Ever wondered what cleaning would be like without vacuum cleaners, well, no need to wonder because British inventor and civil engineer, Hubert Cecil Booth eliminated that possibility.
Hubert Cecil Booth is an engineer popularly known for the creation of the first powered vacuum cleaner. The British inventor changed the course of cleaning forever with his “Puffing Billy”, as he nicknamed it. This invention had the basic components that are found in all modern vacuum cleaners today.
Prior to his invention in Europe, carpets were cleaned by taking them outside houses and vigorously beating them to remove debris, once a year. This rigorous process became a thing of the past, as the first vacuum cleaners were able to clean carpets at the comfort of the homeowners; little wonder its popularity and success around Europe and beyond.
Hubert Cecil Booth – Biography
Hubert was born on the 4th of July 1871, in Gloucester to Abraham Cecil Booth, a lumber merchant. The identity of his mother is not known. Hubert had four siblings, all male. While growing up, Hubert was said to have lived not only with his family members but also servants and visitors.
He began his education at Gloucester College and Gloucester Country School and in 1889 he entered the Central Technical College, City and Guild, London, where he completed a three-year course in civil and mechanical engineering. He married the daughter of Francis Tring Pearce, director of the Priday Metford and Co, Charlotte Mary in 1903. The couple had two children, Francis and Edward.
The British engineer kick-started his career as a draughtsman at Maudslay Sons and Field. At Maudslays, he designed engines for Royal Navy battleships. Earlier in his career, he was involved in designing and executing massive engines used to create stunning attractions.
One of his widely known contraptions is the Ferris wheel used in amusement parks. His walk to fame began when he was inspired at the Empire Music Hall in 1901, where an inventor demonstrated a new device that could blow at high pressure to remove dust. While Booth was fascinated, he wondered why this device blew the dust away instead of sucking it in and so he began the journey of reversing the process.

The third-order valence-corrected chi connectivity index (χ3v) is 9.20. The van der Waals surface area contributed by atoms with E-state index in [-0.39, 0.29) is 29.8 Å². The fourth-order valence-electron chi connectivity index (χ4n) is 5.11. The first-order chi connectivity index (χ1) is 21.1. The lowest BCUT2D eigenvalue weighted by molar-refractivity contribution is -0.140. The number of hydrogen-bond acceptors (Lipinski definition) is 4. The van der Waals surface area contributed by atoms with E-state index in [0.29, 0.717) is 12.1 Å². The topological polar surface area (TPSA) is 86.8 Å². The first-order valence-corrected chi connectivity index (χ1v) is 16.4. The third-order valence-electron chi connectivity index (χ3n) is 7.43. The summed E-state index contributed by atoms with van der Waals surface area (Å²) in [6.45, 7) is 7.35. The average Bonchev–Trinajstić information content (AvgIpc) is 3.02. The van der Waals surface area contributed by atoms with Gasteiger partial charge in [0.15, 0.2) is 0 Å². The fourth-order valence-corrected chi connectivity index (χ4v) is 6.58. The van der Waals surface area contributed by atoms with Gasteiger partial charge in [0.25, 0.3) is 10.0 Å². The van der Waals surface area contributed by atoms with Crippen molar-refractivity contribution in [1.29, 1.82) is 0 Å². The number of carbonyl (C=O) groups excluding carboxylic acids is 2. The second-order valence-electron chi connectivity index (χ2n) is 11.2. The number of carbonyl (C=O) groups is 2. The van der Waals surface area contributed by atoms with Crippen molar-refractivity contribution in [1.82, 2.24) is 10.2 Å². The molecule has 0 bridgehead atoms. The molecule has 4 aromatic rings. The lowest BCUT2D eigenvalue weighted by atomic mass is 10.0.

Booth interest was further piqued by a mechanical aspirator at St. Pancras rail station which was used to clean rail cars. Although it worked like the previous invention Booth encountered, these inventions prompted Booth to seek a more efficient way to clean dust.
To know if his idea of suction of dust was realizable, Booth made a little experiment by placing a handkerchief on a velvet seat and sucked on it. He inhaled enough dust to make him cough and the underside of the handkerchief was lined with a coating of dust; this showed that his idea was worth the chase.
In 1901, Booth invented the first vacuum cleaner and patented it in that same year. The device consists of a suction pump, attached to a hollow implement. It also included a flexible tube open at one end and connects to an impurity collector that served as a filter. The Puffing Billy had a gasoline-powered generator which was large and cumbersome and had to be transported to each house using a horse-drawn cart. Attached to the device was a hose measured about 8 feet passed through the window into the buildings for cleaning while the other parts of the machine stayed outside.
In 1906, when electricity became popular, Booth was enabled to develop a more portable version of his vacuum cleaning. He also established the British Vacuum Cleaner Company to market his products. Not long after, the word about Booth’s invention reached the English palace and the machine was used to clean the carpet running down the center aisle of the Westminster Abbey.
News about Booth’s invention spread far and wide to various countries and was an inspiration and a reference point to many other inventors who developed modified versions of the Puffing Billy and is the reason we have our contemporary vacuum cleaners.
Facts You Should Know About Hubert Cecil Booth
Aside from the construction of the Ferris wheel, Hubert was involved in designing and constructing of “Great Wheels” varying from 270 feet to as high as 300 feet in diameter. These wheels were used in amusement parks in London, Vienna, and Paris.
In 1897, he was elected an Associate member and was made a bona fide Member in 1910. He was also a Fellow of the City and Guilds of London Institute.
In 1900, Hubert commenced a consulting practice in London.
After his invention of the vacuum cleaner, Hubert handled the design and construction of steel railway, man-over, under and suspension bridges, factory plants and other structural steelwork in India and parts of Africa.
During World War I, Hubert delivered and installed vacuum cleaners in high-explosive factories and is notably remembered for the application of his invention at the Crystal Palace at Sydenham for the Admiralty during a fever epidemic. After the application, the fever subsided almost immediately.
He turned down an offer to be named a Knight and on the 14th of January 1955, Booth gave up the ghost in the city of Croydon, London at the age of 83.